Karen Shakerdge

Reporter/Producer - Health

Karen Shakerdge covers health for WXXI News. She has spent the past decade asking people questions about their lives, as a documentary film producer, oral historian and now radio reporter.

Karen spent months producing Exited, a podcast about young people with intellectual and/or developmental disabilities navigating life after high school, which she developed with colleagues at NPR’s Story Lab.  

Karen has a bachelor's degree in cultural studies and media studies from The New School and a master's degree from the CUNY Graduate School of Journalism.

In 2016, the Association of Health Care Journalists recognized her story about liver transplantation with an Award for Excellence in Health Care Journalism. Her two-part story about donor breast milk banks received an Outstanding Public Affairs Program award from the New York State Broadcasters Association in 2017. 

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Governor Andrew Cuomo has updated coverage guidelines for infertility treatment that could be especially significant for single women and same sex couples.

A letter sent to insurance companies clarifies that all patients – regardless of sexual orientation, marital status or gender identity - are entitled to infertility treatment coverage.

The Department of Financial Services has slapped Excellus Health Plans with a $1 million fine for multiple violations of New York insurance law.

For one, Excellus incorrectly denied 1,000 claims for contraceptive coverage, according to the Department of Financial Services, due to “internal system and process errors.”  DFS also found that Excellus failed to pay or deny claims promptly and acknowledge consumer grievances within required time frames.  

Karen Shakerdge/WXXI

One disability rights activist says that often people are too quick to assume someone with a disability can’t make their own decisions. Emily Ladau, a writer and editor in chief of the Rooted in Rights blog, visited Rochester recently to raise awareness about a different way of thinking called self-direction.

Last week the Supreme Court unanimously ruled on a case that some say may change special education.

Karen Shakerdge/WXXI

Mary Rivera knew something wasn’t right, but she still didn’t go to the doctor.

“I knew that my uterus wasn’t where it should've been, but I didn’t have any insurance at the time. To go to the hospital and have an operation seemed impossible,” Rivera said from her home in Manchester, New York.

On her living room wall, photographs of her three daughters are neatly framed. She raised all of them in the house, and she says that’s what kept her from going to the doctor. She was scared of the bills, not being able to pay them, and the possibility of losing their home.


The National Institutes of Health could face some major changes if the proposed budget from the Trump administration released earlier this week progresses. The budget calls for a $5.8 billion cut to NIH funding, 20 percent less than what it currently receives.

Major changes in the amount of money the NIH receive could mean changes for the Clinical and Translational Science Institute, which is part of the University of Rochester Medical Center, but receives 70 percent of its funding from the National Institutes of Health.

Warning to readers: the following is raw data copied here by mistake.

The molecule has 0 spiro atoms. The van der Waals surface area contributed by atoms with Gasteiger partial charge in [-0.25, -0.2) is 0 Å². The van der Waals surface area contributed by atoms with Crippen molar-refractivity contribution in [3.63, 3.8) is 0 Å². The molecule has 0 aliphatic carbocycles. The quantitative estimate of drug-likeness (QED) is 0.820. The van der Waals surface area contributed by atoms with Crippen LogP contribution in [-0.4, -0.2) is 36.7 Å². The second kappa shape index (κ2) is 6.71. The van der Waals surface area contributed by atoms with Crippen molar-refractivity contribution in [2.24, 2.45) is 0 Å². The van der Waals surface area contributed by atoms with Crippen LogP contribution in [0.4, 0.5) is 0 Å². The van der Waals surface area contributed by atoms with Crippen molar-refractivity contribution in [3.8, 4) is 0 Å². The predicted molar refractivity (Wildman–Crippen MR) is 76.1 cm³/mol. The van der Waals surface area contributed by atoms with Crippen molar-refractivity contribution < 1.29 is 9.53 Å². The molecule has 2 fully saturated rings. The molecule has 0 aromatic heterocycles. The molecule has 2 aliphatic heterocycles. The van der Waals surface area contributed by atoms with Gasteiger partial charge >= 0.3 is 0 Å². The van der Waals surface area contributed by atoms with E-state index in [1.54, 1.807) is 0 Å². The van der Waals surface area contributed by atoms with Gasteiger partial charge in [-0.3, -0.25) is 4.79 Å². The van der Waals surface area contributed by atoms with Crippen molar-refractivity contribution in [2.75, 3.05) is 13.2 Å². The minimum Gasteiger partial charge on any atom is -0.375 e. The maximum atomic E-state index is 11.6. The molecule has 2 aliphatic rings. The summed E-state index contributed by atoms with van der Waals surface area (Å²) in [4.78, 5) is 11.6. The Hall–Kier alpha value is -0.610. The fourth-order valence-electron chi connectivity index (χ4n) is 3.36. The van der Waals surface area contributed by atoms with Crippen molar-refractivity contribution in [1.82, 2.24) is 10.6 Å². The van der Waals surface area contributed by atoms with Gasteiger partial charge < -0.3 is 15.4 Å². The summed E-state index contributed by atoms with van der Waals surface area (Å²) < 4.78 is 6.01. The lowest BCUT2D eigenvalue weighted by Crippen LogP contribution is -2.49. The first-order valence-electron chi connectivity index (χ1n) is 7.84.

One of the biggest proposed changes in the ACA repeal bill is about Medicaid. Medicaid now functions on a per person basis. If you qualify, you get it. But in the bill released earlier this week, lawmakers have proposed changing over to a block grant program. That means each state gets a fixed amount of money. If the population that needs Medicaid grows or shrinks, that amount of money remains the same.

Courtesy Mike Groll

Religious leaders gathered in Albany to show their support for aid in dying legislation. The event was part of a larger campaign advocating for terminally ill patients to have the right to ask for medical assistance to die.

Reverend Richard Gilbert, a retired minister of the First Unitarian Church in Rochester, spoke at the rally.  

Karen Shakerdge/WXXI

For community health centers, the Affordable Care Act has brought significant financial changes. For one, more insured patients show up for care, which brings higher reimbursement rates to clinics. But centers, like Jordan Health, have also benefited from the government pumping more money into the section 330 grant.

“The number of folks that we now have added to the team to make sure that our patient is healthier has been major,” says Dr. Janice Harbin, president and CEO of Jordan Health, a community health center with 10 locations throughout Rochester and Canandaigua.

The window to sign up for health insurance through the New York state Marketplace has come to a close.

Even though there are lots of questions about what may happen to the current health care system - the marketplace was busier than ever.

In the final two days of the open enrollment period just over 45,000 New Yorkers signed up for health insurance.

January 31st - the deadline to sign up was the busiest day ever for the Marketplace’s website - with nearly 3 million page views.